Population Education, December 2022
Written by Pamela Wasserman, Senior Vice President for Education | Published: December 12, 2022
A Classroom Simulation for 8 Billion and Growing
We’ve just reached a huge global population milestone: 8 billion. To help students better understand how we got here and where we might be headed, we use visual representations and simulations in the classroom. One such high school activity is “Where Do We Grow From Here?” which we recently updated to include the latest UN population projections. The full lesson, including printable props, can be found at WorldPopulationHistory.org. Here’s a condensed version of Part 2 (Population Growth by Region: 1800-2100).
Where Do We Grow From Here?
UN demographers expect more than 2 billion people to be added to the planet before the end of the century, and most of this growth will be in just a handful of countries. Here’s a way to show where population growth has happened and where it will likely occur in the future.
The lesson includes 44 counting cards and five paper plates. Each plate is labeled with the name of a UN World Region and outlined with the color found on that region’s counting card: Africa (green), Asia (red), Europe (brown), Latin America (blue), and Northern America (orange). Note: Oceania isn’t included because its population is too small to be accurately represented in the simulation.
- Arrange the paper plates on a table or set of desks. Distribute the 44 counting cards (many students will get two cards). Each card represents 250 million people. Have students gather around the table/desks where you have placed the labeled paper plates.
- Explain that you will all be traveling through time from 1800 to 2100 to see how population has grown, and will grow, during that 300-year period. The time travel will be represented by counting from 1 to 100, and with every number recited, three years will pass. So when the group reaches 100, all 300 years will have elapsed and you will be in the year 2100.
- When a card’s number is reached, that student should place the card onto the plate indicated by the world region listed on the card. Each additional card on the plate represents an increase in the region’s population. The one exception is card 94, which should not be added to a plate. Instead, the student with this card will remove a counting card from Europe when counting reaches 94 (in the year 2082).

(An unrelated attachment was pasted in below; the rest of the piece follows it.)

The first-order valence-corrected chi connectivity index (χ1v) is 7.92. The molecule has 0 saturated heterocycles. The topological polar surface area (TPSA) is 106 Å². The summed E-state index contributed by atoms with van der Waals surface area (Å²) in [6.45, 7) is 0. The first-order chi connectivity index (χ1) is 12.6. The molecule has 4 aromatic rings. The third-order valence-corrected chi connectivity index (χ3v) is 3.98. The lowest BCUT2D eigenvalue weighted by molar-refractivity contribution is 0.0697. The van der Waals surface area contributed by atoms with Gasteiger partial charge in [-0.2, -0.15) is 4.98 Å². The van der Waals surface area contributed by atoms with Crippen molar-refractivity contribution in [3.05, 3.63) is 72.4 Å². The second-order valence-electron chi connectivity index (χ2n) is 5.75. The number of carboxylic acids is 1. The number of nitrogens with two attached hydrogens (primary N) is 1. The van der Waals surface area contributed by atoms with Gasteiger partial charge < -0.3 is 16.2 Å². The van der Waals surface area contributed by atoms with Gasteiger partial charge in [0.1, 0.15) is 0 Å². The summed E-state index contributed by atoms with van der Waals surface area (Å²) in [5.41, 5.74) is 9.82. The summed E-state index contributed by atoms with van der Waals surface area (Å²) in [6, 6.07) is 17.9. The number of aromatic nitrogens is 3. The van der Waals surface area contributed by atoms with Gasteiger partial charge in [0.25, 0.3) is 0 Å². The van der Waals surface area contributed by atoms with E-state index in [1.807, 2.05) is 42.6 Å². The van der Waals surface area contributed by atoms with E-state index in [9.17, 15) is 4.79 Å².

- Ask the four students holding cards with the number “0” to place these cards on the respective plates to begin the simulation (there will be three on the Asia plate, and one will be on the Europe plate). Explain that these cards represent the global population in the year 1800 when population first reached 1 billion. While people lived in every region in 1800, Asia and Europe were the predominant population centers at the time.
- As a group, start counting at a comfortable pace. Stop when you reach 74, which corresponds to present day (2022). Have the students share observations about the population distribution in 2022. What is the global population? What region is most populated? What region is growing the fastest? The slowest?
- Continue counting to 100. With the simulation completed, have the students share observations about the population distribution in 2100 and go over the discussion questions.
- What is the total projected global population in 2100?
- Based on the simulation, the total global population in 2100 is projected to be about 10.5 billion (42 cards x 250 million per card = 10.5 billion). The UN’s projection for 2100 is 10.4 billion people.
- By the end of the simulation, which two regions are the most populated? What are those regions’ projected populations in 2100?
- Asia is the most populated, with 20 cards representing 5 billion people. This is followed by Africa, with 15 cards representing 3.75 billion people.
- Which region is growing the fastest and will add the most people between now and 2100?
- Africa. The continent is expected to add about 2.5 billion people by the end of the century. Most of this growth will be in sub-Saharan African countries.
- What are some of the challenges for the least developed countries that will experience the greatest future population growth?
- Least developed countries lack the infrastructure to provide for a rapidly growing population, including employment, transportation, education, health care, energy, housing, clean water, and sanitation. In addition, they may lack the ability to grow or import adequate food supplies.
The full lesson plan includes an analysis of the UN’s projection graphs and fertility scenarios and independent research on organizations working to address the challenges that keep fertility rates high in some of the least developed countries of the world (e.g. barriers to girls’ education, family planning services, and health care to reduce child mortality).
Other Ways PopEd Is Marking the 8 Billion Milestone:
- 8 billion themed teacher webinars and workshops
- Blogs explaining the milestone and the UN projections
- World of 8 Billion international student video contest (submissions due February 2023—see Worldof8Billion.org)
- Two new classroom posters—a revised world population map and a timeline wall chart of world population history
- Bookmarks showing all of the population milestones to date